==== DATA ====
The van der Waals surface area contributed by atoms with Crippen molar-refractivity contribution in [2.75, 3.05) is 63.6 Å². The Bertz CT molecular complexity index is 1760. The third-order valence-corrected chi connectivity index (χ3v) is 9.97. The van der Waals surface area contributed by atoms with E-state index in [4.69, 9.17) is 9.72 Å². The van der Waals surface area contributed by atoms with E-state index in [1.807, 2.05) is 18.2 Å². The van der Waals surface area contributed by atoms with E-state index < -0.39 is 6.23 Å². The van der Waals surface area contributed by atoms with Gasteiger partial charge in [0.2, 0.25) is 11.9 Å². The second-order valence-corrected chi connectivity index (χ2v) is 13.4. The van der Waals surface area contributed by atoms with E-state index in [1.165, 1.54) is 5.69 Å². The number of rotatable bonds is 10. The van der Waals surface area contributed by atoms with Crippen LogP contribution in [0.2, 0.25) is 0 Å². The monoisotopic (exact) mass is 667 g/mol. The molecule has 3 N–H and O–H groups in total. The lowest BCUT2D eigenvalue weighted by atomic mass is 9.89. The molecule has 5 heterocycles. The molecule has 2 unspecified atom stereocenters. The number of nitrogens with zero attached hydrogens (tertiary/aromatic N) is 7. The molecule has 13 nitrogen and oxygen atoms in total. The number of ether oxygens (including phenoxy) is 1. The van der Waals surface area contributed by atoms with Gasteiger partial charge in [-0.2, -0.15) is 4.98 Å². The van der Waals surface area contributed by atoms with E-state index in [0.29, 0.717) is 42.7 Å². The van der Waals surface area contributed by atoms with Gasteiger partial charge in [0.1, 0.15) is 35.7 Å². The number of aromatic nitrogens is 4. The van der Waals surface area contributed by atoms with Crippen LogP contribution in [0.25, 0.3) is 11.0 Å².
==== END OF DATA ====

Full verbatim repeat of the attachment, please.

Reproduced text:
The van der Waals surface area contributed by atoms with Crippen molar-refractivity contribution in [2.75, 3.05) is 63.6 Å². The Bertz CT molecular complexity index is 1760. The third-order valence-corrected chi connectivity index (χ3v) is 9.97. The van der Waals surface area contributed by atoms with E-state index in [4.69, 9.17) is 9.72 Å². The van der Waals surface area contributed by atoms with E-state index in [1.807, 2.05) is 18.2 Å². The van der Waals surface area contributed by atoms with E-state index < -0.39 is 6.23 Å². The van der Waals surface area contributed by atoms with Gasteiger partial charge in [0.2, 0.25) is 11.9 Å². The second-order valence-corrected chi connectivity index (χ2v) is 13.4. The van der Waals surface area contributed by atoms with E-state index in [1.165, 1.54) is 5.69 Å². The number of rotatable bonds is 10. The van der Waals surface area contributed by atoms with Crippen LogP contribution in [0.2, 0.25) is 0 Å². The monoisotopic (exact) mass is 667 g/mol. The molecule has 3 N–H and O–H groups in total. The lowest BCUT2D eigenvalue weighted by atomic mass is 9.89. The molecule has 5 heterocycles. The molecule has 2 unspecified atom stereocenters. The number of nitrogens with zero attached hydrogens (tertiary/aromatic N) is 7. The molecule has 13 nitrogen and oxygen atoms in total. The number of ether oxygens (including phenoxy) is 1. The van der Waals surface area contributed by atoms with Gasteiger partial charge in [-0.2, -0.15) is 4.98 Å². The van der Waals surface area contributed by atoms with E-state index in [0.29, 0.717) is 42.7 Å². The van der Waals surface area contributed by atoms with Gasteiger partial charge in [0.1, 0.15) is 35.7 Å². The number of aromatic nitrogens is 4. The van der Waals surface area contributed by atoms with Crippen LogP contribution in [0.25, 0.3) is 11.0 Å².